The Louisiana House will consider modifying an anti-domestic violence law that the Legislature passed just last year.
The House Administration of Criminal Justice agreed on a voice vote to send House Bill 125 to the full chamber for consideration, though amendments are expected to address some concerns.
Named for Gwen Cox Salley, who was killed in a murder-suicide last year after a long period of domestic abuse, “Gwen’s Law” sailed through the Legislature and earned Gov. Bobby Jindal’s signature in less than a month last session. The legislation sought to create a “cooling off” period for those accused of domestic violence by requiring protective orders be issued at the time of bail in some cases.
But now some in law enforcement have argued that the new requirement has unintentionally muddied up the process.
Gwen’s Law requires anyone accused of domestic assault be held least five days in jail before bail can be set and a hearing must be held.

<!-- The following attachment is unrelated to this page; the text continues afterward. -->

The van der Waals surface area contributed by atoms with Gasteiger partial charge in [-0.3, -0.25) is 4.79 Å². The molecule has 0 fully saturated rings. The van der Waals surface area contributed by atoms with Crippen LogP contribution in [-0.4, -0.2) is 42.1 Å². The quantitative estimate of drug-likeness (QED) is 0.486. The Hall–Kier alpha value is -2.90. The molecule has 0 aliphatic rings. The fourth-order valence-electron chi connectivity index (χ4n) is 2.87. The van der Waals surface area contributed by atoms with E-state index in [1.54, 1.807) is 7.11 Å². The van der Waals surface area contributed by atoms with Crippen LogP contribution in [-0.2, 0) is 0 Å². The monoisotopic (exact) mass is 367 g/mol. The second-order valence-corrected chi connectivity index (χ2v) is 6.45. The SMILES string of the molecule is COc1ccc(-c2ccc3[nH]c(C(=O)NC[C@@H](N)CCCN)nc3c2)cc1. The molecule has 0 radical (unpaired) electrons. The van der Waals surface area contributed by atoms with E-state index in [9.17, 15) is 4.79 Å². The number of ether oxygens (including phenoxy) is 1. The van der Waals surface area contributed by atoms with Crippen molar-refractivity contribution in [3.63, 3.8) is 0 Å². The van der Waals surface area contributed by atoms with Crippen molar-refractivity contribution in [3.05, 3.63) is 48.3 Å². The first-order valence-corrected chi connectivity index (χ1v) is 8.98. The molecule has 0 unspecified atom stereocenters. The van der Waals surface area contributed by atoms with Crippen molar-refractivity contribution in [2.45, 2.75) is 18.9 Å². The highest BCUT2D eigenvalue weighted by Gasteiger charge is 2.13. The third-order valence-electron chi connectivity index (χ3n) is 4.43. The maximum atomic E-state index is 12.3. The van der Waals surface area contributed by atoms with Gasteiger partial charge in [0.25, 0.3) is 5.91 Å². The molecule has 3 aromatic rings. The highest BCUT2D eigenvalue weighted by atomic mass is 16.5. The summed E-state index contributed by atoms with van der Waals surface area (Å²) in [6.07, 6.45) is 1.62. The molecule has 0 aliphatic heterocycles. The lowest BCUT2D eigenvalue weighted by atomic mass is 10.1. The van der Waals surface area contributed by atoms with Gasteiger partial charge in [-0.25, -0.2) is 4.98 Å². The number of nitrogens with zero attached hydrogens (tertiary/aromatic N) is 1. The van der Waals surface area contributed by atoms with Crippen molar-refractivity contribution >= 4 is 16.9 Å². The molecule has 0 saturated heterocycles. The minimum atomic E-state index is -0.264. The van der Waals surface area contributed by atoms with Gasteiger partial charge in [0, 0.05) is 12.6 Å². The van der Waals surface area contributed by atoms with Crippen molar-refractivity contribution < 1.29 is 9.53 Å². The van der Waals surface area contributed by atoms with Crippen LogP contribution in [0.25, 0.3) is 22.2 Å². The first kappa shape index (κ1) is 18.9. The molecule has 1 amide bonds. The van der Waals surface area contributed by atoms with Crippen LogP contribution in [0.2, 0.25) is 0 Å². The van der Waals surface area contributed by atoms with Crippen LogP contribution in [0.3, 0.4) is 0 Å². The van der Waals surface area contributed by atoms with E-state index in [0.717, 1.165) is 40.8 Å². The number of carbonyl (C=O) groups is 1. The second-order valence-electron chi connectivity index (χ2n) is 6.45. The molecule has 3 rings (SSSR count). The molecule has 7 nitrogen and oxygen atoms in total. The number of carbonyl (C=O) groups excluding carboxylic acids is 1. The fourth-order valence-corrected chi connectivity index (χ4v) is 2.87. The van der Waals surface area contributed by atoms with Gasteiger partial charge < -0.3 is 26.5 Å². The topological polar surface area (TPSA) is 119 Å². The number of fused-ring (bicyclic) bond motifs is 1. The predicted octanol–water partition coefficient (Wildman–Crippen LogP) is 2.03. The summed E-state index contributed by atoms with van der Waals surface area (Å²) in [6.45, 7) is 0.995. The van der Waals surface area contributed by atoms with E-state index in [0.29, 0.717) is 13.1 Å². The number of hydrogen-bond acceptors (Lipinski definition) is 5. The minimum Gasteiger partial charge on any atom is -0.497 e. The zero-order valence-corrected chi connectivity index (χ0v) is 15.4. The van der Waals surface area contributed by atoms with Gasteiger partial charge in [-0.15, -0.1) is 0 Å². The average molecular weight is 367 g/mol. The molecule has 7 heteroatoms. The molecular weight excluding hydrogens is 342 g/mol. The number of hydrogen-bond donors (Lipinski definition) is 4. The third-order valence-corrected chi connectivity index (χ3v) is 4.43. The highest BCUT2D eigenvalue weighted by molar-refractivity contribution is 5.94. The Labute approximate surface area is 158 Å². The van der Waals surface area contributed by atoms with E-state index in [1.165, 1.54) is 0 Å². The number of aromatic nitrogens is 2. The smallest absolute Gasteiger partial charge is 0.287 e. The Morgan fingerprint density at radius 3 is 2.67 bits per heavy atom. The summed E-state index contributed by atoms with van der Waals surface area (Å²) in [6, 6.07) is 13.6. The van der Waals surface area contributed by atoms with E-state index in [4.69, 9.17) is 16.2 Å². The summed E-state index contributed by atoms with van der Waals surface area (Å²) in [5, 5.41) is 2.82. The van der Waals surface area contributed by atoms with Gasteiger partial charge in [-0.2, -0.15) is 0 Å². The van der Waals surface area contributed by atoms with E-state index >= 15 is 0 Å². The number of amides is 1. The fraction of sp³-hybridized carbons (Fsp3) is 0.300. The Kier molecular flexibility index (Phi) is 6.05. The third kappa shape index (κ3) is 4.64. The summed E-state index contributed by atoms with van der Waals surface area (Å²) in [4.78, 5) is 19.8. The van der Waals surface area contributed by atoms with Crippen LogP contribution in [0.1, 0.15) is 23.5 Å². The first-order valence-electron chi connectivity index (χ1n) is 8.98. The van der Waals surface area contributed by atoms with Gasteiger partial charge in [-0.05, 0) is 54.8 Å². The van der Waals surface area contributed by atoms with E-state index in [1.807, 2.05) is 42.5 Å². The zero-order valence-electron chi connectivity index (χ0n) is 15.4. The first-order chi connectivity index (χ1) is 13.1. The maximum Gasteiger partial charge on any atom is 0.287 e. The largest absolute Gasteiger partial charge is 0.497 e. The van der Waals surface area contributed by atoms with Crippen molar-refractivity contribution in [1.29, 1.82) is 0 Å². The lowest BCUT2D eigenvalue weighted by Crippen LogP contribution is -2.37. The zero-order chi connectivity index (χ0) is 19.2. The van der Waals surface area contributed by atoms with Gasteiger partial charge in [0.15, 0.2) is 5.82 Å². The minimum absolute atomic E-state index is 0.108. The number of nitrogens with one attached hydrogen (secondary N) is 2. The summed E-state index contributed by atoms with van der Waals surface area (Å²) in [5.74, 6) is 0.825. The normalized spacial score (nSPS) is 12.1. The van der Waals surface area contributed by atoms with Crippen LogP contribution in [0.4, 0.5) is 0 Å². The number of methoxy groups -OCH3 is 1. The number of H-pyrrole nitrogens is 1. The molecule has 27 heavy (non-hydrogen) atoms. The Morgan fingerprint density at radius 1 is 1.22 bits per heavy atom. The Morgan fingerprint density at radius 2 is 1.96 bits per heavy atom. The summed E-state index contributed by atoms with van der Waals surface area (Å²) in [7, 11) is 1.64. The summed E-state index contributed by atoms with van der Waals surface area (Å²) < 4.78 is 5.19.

Critics argue that has bogged down the system, creating more work for public defenders and judges who already face frequent backlogs.
Rep. Joe Lopinto, R-Metairie, said some have sought to completely clear the law from the books. HB125, he said, attempts to strike a compromise.
“I have a duty here to try to create good policy,” he said. “That’s what I’ve done in this bill. I don’t know if it’s perfect, but this is a process that will go forward for the next few weeks”
Some legislators argued that the law hasn’t been given enough time on the books.
“Gwen’s Law is less than a year old. That’s a short period to measure its effect,” said Rep. Roy Burrell, D-Shreveport.
Rep. Helena Moreno, D-New Orleans, said she’ll be working with both sides to fine-tune the legislation before it hits the House floor.
Gary Evans, who was Gwen Salley’s attorney and friend, said that his hope is the law will continue to protect domestic violence victims.
“If (Gwen) had a hearing, she’d be a live today,” he told the committee. “She didn’t, so she’s dead today.”